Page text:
The setting is a hospital. A father is exasperated, a child is crying and it's your job to find out why. But any victories will be small, as "That Dragon, Cancer" explores the ups, the downs, the everyday terror, the sudden miracles and the dreaded inevitability of caring for a loved one with terminal brain cancer.
So … wanna play? Ryan Green, his writer-wife, Amy, and a small team near Fort Collins, Colo., are in the early to middevelopment stages of "That Dragon, Cancer," a narrative-driven game they hope to complete and release by the end of 2014 for the home video game console the Ouya. Its tale is a personal one, initially conceived by Ryan and Amy in part as a way to help them and others express and cope with the unthinkable.
At around 12 months old, their son, Joel, was diagnosed with terminal cancer and was given about a month to live. He's now 4, and the Greens are posting updates of his treatments online (Joel was undergoing radiation sessions in mid-December).
Ryan, 33, who dreamed of someday being a filmmaker and has worked in mobile game development, ultimately determined the interactive medium was the one best suited for handling such a serious topic. While the area explored by "That Dragon, Cancer" may seem more suited for an indie film, he believes that by offering players a choice they can better experience "the themes that we have faced."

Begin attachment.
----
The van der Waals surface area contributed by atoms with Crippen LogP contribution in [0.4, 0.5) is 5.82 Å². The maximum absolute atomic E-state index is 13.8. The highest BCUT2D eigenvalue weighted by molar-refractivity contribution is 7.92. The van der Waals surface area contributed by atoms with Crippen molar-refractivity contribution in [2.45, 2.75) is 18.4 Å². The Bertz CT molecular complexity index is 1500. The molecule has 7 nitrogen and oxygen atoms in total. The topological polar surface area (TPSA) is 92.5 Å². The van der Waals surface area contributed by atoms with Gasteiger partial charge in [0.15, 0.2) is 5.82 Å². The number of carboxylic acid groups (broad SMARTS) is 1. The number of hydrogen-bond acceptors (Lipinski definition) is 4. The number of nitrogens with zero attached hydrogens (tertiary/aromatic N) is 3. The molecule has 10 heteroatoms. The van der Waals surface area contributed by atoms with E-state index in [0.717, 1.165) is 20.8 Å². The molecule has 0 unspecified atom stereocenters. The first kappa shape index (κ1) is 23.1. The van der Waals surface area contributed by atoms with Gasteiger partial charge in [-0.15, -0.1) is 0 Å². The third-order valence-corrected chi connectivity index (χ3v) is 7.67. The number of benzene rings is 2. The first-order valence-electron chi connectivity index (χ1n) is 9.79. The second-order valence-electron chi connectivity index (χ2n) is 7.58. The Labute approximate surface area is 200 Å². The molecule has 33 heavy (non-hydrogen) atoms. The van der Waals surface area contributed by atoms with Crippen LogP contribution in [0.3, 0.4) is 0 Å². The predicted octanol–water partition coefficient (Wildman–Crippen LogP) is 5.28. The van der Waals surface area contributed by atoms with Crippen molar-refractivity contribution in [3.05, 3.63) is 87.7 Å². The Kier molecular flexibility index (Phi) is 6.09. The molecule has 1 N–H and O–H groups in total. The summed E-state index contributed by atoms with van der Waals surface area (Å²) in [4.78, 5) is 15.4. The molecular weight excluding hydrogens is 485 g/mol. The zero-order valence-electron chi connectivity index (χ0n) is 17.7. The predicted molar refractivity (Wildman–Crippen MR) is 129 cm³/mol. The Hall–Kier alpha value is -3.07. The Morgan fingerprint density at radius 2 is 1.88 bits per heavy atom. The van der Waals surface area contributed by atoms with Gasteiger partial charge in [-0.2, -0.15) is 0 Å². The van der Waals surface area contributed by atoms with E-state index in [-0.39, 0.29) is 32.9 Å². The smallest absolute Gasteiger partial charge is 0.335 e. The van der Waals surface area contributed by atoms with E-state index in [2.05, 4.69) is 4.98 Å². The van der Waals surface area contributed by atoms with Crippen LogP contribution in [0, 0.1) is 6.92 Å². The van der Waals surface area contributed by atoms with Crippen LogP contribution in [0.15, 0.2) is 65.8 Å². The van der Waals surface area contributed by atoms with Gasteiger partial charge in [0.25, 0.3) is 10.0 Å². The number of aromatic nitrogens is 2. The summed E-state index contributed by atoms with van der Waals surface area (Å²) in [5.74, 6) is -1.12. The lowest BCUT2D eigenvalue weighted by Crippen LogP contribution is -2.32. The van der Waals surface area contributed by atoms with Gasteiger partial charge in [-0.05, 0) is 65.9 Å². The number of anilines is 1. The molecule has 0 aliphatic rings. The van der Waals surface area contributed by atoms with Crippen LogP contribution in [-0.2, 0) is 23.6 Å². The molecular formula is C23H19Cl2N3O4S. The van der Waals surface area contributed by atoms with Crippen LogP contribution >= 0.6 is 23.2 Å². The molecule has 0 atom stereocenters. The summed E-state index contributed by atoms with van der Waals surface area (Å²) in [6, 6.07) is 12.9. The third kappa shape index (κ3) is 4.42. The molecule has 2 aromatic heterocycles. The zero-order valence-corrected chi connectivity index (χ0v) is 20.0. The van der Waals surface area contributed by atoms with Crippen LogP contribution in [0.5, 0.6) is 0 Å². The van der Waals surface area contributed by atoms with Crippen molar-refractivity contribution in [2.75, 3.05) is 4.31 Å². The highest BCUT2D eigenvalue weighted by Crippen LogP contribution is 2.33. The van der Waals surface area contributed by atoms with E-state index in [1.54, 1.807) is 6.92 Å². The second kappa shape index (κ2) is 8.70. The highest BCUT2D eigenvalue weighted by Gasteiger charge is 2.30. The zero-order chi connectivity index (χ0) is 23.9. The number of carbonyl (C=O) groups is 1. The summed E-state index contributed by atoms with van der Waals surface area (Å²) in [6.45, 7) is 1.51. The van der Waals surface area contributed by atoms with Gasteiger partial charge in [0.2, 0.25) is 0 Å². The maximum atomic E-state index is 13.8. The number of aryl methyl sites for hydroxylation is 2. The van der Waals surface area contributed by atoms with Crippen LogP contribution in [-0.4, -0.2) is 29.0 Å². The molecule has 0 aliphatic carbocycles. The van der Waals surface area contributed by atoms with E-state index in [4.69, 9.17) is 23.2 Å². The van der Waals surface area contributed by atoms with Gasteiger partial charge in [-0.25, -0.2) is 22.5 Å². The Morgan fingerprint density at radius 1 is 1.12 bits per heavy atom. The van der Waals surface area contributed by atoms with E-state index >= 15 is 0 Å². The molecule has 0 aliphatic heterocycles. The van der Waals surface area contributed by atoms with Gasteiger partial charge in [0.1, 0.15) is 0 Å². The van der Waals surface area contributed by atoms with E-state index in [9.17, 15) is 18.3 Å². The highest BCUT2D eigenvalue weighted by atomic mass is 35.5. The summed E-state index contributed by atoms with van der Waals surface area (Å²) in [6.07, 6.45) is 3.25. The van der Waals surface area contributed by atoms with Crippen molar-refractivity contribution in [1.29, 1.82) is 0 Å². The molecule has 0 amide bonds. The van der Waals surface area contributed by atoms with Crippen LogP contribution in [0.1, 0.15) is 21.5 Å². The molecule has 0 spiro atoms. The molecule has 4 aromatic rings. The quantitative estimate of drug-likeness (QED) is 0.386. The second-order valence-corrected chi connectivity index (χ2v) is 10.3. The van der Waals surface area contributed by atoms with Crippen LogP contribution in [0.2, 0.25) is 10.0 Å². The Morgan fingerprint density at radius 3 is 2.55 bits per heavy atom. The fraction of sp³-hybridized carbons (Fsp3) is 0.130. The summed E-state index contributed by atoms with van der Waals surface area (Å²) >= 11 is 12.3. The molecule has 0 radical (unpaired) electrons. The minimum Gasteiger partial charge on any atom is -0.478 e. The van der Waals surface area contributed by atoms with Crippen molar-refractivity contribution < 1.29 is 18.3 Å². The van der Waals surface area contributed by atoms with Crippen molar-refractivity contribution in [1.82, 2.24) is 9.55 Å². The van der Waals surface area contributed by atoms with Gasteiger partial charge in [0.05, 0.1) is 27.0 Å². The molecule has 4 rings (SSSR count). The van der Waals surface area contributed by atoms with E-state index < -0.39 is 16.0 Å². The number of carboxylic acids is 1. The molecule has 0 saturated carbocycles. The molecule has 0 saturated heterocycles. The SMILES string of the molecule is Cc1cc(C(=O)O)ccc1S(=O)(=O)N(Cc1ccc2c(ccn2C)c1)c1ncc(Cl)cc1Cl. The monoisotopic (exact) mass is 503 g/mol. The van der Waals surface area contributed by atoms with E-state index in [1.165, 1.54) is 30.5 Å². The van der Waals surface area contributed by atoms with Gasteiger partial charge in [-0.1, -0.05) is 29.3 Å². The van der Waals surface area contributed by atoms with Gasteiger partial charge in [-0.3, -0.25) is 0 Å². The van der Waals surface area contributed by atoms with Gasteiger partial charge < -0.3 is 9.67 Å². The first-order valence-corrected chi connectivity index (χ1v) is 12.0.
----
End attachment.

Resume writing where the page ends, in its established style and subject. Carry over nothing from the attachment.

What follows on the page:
"Video games are the perfect nexus of all these different mediums," Ryan says. "It takes everything I love about film and animation, and it adds the nuance of immersion. You're asking a player to do something and then they evaluate it as if they are doing it."
It's not, Ryan stresses, a game designed to make players miserable. Parts will no doubt be difficult for some players to stomach, but he wants the game to start a conversation. Early scenes show the stress and weariness of a parent who has spent a late night in the hospital, and later Ryan wants to show players the perspective of the medical staff. The end of the game has yet to be scripted, but he envisions it more as a series of vignettes.
"Ninety-eight out of 100 people are going to have somebody that they knew with cancer," he says. "Everyone can identify with the pain that causes, but I also hope I can give you the same comfort I have received."